There’s something to be said about a “stay-cation”.
I mean, besides the obvious “I’m trying to save money.”
It’s an opportunity to discover new things in your hometown that you may not have had the time or inclination to, had you not had the luxury of unused vacation days at your disposal.
For me, it was a chance to catch up with some friends and family, get in touch with my silly side dressing up for a Halloween party, and watching people undress during a jazz/burlesque show.
But it was the final day of “stay-cay” that would bring the most discovery, and ultimately affect me more than any afro-wig sporting, or semi-nude debauchery could.
With my newly found block of time, I was able to re-awaken my dormant relationship with NY Cares and volunteer for a new program. Having already worked with children, the idea of working with women of Arab descent was a new challenge I was game for. As a volunteer, we were required to have “empowering conversations with the women in English”, which seemed more like a cake-walk upon first glance.
For the most part… it was.
As my fellow volunteers and I entered the room of women who were fresh off their English language teachings, we were initially taken aback by the large number of them that had gathered. With four of us to their twenty-plus number, it was daunting at first trying to figure out how to incorporate all the women into our conversations. One of the veterans of the program — clearly a pro — began by getting all the women to say their name and tell us where they’re from and if they had children and how many. It turned out to be a great ice breaker, as the women revealed their children’s genders and numbers, which segued into jokes about the boy/girl ratio in the room and how they perhaps chose their seats in the room based on the gender of the kids.
As class progressed, we discussed the Arab holiday that had recently passed, for which they brought in a feast of dishes to celebrate amongst each other following the class. They asked us about our religious holidays and what they mean to us, and a poignant moment occurred when the women learned that Christians attend mass on Christmas Eve. Apparently, they were stunned to find out that much the way they attend mosque prayers leading into their holidays, Americans partake in a similar ritual. One of the women, who spoke perfect English, declared “so we are all the same.”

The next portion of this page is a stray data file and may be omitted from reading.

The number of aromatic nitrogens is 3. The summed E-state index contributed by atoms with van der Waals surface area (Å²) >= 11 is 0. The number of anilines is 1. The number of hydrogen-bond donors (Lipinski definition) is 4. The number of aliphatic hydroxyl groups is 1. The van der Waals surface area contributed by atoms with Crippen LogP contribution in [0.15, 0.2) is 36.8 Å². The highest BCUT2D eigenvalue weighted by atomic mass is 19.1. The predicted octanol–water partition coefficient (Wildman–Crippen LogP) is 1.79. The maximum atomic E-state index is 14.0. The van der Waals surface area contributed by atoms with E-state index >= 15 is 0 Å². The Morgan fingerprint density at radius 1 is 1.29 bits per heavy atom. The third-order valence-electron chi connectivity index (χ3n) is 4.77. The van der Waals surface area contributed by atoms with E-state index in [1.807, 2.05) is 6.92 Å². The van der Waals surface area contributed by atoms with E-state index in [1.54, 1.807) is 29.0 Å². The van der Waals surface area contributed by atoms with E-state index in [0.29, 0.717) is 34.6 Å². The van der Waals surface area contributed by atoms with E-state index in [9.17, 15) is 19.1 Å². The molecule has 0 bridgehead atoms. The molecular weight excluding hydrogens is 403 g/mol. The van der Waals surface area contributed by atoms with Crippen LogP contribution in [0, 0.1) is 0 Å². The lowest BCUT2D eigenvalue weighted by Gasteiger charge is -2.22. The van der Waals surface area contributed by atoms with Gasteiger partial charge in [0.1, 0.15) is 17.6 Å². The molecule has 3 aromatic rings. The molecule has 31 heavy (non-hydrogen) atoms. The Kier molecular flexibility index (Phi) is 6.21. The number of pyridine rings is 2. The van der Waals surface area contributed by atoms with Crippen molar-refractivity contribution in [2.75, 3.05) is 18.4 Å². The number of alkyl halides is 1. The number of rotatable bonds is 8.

If that had been how our session concluded, I would have been content in what could easily be called a “kumbaya” moment. But there was more time left. And eventually we had to break out into groups to have more in-depth chats.
So it was here where the real education happened.
In a room filled with women hailing from Yemen, Sudan and Sri Lanka, we were adeptly maneuvering through small talk about family, favorite foods and parks in New York when the women excitedly volunteered to read their assigned paragraphs to me and looked for guidance when they had difficulty with words. Honored by the gesture and happy to be instrumental in improving their grasp of the language, I listened and gently ushered them through their selected paragraphs — even after realizing every one of them were negative.
As I listened to stories of friendships being endangered by one’s lack of reliability and phone etiquette, of a girl who thought she told funny stories until her mother informed her she’s not always funny, and of a man who will never be fat because he’s a light eater who prefers fish sandwiches and vegetables — the part of me that wasn’t coaching them through pronunciation and complimenting them on completing their paragraphs was horrified!
The idea of being there to have “empowering” conversations with women who are being taught to speak with condescension was troubling, but the fact that most — if not all — of the women there to learn the native tongue of their new adopted home had no idea they were being taught this was even more troubling. I’d probably be standing on a soapbox if the people responsible for this were American by birth… but they’re not.
As I looked at these smiling women, who spoke with pride of their families, prodded me about my own (non)marital status, offered me food and laughed with shyness and perhaps a little spirit, it became clearer that a lot of what we perceive about each other is simply based on what we are taught or told by those we consider “experts”. It would give me the greatest pleasure if one of the women became so adept at understanding the language that she realizes and corrects the well-intended but slightly offensive “curriculum” being shared with her fellow classmates.
In spite of the lesson, it was an amazing experience to see so many women, young and old, unafraid of taking on a new challenge in their lives… lives which in their respective parts of the world could have been limited to simply being wives and mothers.
At the end of the day, I may have taught them how to pronounce a few words and phrases, but they taught me a lesson or two.
Sure, that kind of story doesn’t have the shock value of chicks with strategically placed tassels, but it’s less likely to give me panic attacks in the event I miss yoga class.
Who needs to get on a plane, when Brooklyn is just a train ride away and has just as many adventures? A metrocard can give you all the excitement of Vegas, and the international intrigue of a UN mission.
Needless to say, the Tuesday recap at the office was interesting…